Reverse-Resolving IP to Domain Name, Then Blocking?



  • Hello, all!

    I work at a low-budget mission school, and have been beating my head against the wall trying to figure out what to do about HTTPS blocking.

    I've tried Squid, but the outcome is (in my mind) unacceptable with throwing certificate errors for every HTTPS site (I don't like the idea of the students/staff becoming accustomed to automatically accept every certificate error they receive), OpenDNS is too pricey for our school (at least for the packages that we require), and pfBlocker I-Blocklist lists aren't necessarily specific enough.

    What I'm thinking I may need to go with is Squid/Squidguard for HTTP traffic, and pfBlocker for HTTPS traffic.

    Anyway, I was just thinking about it, and I'm wondering something… Since the destination IP of HTTPS traffic is unencrypted, is there a way to set pfSense up so that for all HTTPS requests, it would reverse-resolve (don't know the correct term) the IP addresses into domain names, then check the domain name against the URL blacklist?

    Thanks!
    ElectroPulse


  • Rebel Alliance Developer Netgate

    No, that doesn't work. It can't work at the firewall level, mostly because of how slow/cumbersome DNS can be (every new connection would need to wait for a DNS query), among other problems.

    Also it doesn't work because some sites are hosted on the same IP. If www.somesite.com and www.otherplace.com both are hosted from the same IP address, then reverse DNS wouldn't be accurate. It could either allow too much or too little.

    Plus, the reverse DNS entry for a server may not even exist, or it may point to some other location entirely.

    One thing we have looked into before is a DNS proxy.Where the DNS queries are sniffed from clients and if a "bad" entry is returned, they receive a bad reply or a block is added for the place to which they're attempting a connection. I'm not sure if/when that may be turning up in usable, public code though.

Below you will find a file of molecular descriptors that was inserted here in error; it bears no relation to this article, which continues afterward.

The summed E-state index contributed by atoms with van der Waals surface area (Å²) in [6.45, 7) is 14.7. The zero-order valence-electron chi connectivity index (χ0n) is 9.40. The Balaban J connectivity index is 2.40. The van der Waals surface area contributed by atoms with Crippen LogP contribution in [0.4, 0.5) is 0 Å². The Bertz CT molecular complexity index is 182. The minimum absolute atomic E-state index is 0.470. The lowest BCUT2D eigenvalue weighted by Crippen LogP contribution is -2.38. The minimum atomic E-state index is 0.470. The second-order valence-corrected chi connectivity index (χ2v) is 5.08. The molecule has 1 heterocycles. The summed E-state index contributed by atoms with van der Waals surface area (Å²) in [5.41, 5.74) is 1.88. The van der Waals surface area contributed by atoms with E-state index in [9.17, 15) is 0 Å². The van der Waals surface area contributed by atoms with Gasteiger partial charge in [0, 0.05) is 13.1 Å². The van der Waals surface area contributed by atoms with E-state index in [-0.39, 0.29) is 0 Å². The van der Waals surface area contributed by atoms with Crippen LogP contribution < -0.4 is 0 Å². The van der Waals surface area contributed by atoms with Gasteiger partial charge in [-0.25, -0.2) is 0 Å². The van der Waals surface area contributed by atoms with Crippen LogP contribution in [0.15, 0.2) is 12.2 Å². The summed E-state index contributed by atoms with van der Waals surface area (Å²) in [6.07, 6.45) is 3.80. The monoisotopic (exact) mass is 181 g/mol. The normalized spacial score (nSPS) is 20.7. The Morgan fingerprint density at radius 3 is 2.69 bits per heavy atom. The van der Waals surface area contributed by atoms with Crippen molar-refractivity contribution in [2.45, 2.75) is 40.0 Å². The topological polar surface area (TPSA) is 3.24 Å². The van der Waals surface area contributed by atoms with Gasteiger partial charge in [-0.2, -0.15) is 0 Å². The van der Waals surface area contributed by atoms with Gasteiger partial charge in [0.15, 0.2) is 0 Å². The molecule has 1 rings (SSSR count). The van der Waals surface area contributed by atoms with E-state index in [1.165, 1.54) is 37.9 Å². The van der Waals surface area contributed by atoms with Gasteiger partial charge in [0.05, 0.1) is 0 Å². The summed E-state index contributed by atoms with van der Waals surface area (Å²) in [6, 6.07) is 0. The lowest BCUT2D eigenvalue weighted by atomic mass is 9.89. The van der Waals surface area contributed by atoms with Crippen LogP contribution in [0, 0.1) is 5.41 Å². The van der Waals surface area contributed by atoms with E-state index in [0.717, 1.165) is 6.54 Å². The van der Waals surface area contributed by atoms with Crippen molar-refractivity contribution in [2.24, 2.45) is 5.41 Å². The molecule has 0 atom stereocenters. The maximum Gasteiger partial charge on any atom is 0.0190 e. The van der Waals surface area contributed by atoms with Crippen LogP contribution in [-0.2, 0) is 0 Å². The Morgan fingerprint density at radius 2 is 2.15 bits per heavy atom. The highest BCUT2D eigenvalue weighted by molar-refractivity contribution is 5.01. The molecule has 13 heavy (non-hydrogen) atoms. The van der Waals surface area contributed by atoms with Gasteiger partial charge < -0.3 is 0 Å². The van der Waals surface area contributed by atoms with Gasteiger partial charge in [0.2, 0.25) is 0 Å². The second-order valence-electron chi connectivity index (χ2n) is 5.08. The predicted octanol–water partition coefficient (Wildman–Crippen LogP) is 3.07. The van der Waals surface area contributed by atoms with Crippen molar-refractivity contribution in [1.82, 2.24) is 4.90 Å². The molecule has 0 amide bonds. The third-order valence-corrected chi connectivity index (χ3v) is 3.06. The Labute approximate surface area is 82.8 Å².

• @jimp:

    No, that doesn't work. It can't work at the firewall level, mostly because of how slow/cumbersome DNS can be (every new connection would need to wait for a DNS query), among other problems.

    Also it doesn't work because some sites are hosted on the same IP. If www.somesite.com and www.otherplace.com both are hosted from the same IP address, then reverse DNS wouldn't be accurate. It could either allow too much or too little.

    Plus, the reverse DNS entry for a server may not even exist, or it may point to some other location entirely.

    One thing we have looked into before is a DNS proxy.Where the DNS queries are sniffed from clients and if a "bad" entry is returned, they receive a bad reply or a block is added for the place to which they're attempting a connection. I'm not sure if/when that may be turning up in usable, public code though.

    Thank you for the reply!

    Hmm… I'm wondering then, how do DNS servers block HTTPS then? (I'm thinking of OpenDNS blocking). I thought the only part of an encrypted packet was the IP? And like you said, if there are more than one website at the same IP, there could be problems. Is there some other information they can go off of?


  • Rebel Alliance Developer Netgate

    They block it by forward resolution, not reverse.

    OpenDNS sees the DNS query for www.badplace.com, and returns a record that sends the client somewhere else or nowhere at all. They don't block things by IP and they never see a host record in the query, it's all in DNS (sort of like the DNS proxy I described)



  • @jimp:

    They block it by forward resolution, not reverse.

    OpenDNS sees the DNS query for www.badplace.com, and returns a record that sends the client somewhere else or nowhere at all. They don't block things by IP and they never see a host record in the query, it's all in DNS (sort of like the DNS proxy I described)

    Ah, that makes sense! Hmm… That (I would think) would be much easier than using Squid's method of doing it. Just force clients to direct their DNS queries through pfSense, compare the URLs to a blacklist, and return the IP address of a block page, rather than screwing with certificates and stuff...

    Do you know of any free solutions outside of pfSense that do this? I'm looking around for one, and haven't seen one yet.


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